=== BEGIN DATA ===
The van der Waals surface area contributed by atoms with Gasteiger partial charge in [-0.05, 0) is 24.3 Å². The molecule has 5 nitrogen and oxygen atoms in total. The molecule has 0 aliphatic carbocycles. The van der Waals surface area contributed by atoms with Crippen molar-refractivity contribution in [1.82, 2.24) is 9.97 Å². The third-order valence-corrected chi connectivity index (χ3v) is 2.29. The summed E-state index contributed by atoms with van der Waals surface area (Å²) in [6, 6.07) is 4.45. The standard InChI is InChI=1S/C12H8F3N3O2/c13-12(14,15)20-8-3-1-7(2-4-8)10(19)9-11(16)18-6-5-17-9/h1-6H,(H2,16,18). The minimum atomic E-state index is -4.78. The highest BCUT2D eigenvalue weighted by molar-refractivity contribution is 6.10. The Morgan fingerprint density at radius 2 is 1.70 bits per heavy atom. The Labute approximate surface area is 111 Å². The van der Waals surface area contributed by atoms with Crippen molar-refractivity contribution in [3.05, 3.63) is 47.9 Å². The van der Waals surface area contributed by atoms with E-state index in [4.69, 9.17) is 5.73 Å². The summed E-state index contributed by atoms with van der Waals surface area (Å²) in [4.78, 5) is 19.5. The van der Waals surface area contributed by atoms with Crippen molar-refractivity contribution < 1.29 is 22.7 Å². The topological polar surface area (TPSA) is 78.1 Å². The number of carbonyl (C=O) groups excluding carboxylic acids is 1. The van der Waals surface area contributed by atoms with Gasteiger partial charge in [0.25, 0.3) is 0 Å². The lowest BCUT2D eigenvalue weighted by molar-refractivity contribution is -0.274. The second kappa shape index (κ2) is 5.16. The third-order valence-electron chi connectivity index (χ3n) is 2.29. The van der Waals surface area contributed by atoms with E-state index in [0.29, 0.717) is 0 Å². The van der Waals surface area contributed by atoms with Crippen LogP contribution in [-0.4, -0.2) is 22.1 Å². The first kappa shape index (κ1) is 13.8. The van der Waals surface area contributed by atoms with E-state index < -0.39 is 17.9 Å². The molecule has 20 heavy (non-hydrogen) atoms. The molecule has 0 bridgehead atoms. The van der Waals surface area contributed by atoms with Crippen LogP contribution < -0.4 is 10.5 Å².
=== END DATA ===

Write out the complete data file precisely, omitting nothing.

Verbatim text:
The van der Waals surface area contributed by atoms with Gasteiger partial charge in [-0.05, 0) is 24.3 Å². The molecule has 5 nitrogen and oxygen atoms in total. The molecule has 0 aliphatic carbocycles. The van der Waals surface area contributed by atoms with Crippen molar-refractivity contribution in [1.82, 2.24) is 9.97 Å². The third-order valence-corrected chi connectivity index (χ3v) is 2.29. The summed E-state index contributed by atoms with van der Waals surface area (Å²) in [6, 6.07) is 4.45. The standard InChI is InChI=1S/C12H8F3N3O2/c13-12(14,15)20-8-3-1-7(2-4-8)10(19)9-11(16)18-6-5-17-9/h1-6H,(H2,16,18). The minimum atomic E-state index is -4.78. The highest BCUT2D eigenvalue weighted by molar-refractivity contribution is 6.10. The Morgan fingerprint density at radius 2 is 1.70 bits per heavy atom. The Labute approximate surface area is 111 Å². The van der Waals surface area contributed by atoms with Crippen molar-refractivity contribution in [3.05, 3.63) is 47.9 Å². The van der Waals surface area contributed by atoms with E-state index in [4.69, 9.17) is 5.73 Å². The summed E-state index contributed by atoms with van der Waals surface area (Å²) in [4.78, 5) is 19.5. The van der Waals surface area contributed by atoms with Crippen molar-refractivity contribution < 1.29 is 22.7 Å². The topological polar surface area (TPSA) is 78.1 Å². The number of carbonyl (C=O) groups excluding carboxylic acids is 1. The van der Waals surface area contributed by atoms with Gasteiger partial charge in [0.25, 0.3) is 0 Å². The lowest BCUT2D eigenvalue weighted by molar-refractivity contribution is -0.274. The second kappa shape index (κ2) is 5.16. The third-order valence-electron chi connectivity index (χ3n) is 2.29. The van der Waals surface area contributed by atoms with E-state index in [0.29, 0.717) is 0 Å². The van der Waals surface area contributed by atoms with Crippen LogP contribution in [-0.4, -0.2) is 22.1 Å². The first kappa shape index (κ1) is 13.8. The van der Waals surface area contributed by atoms with E-state index < -0.39 is 17.9 Å². The molecule has 20 heavy (non-hydrogen) atoms. The molecule has 0 bridgehead atoms. The van der Waals surface area contributed by atoms with Crippen LogP contribution < -0.4 is 10.5 Å².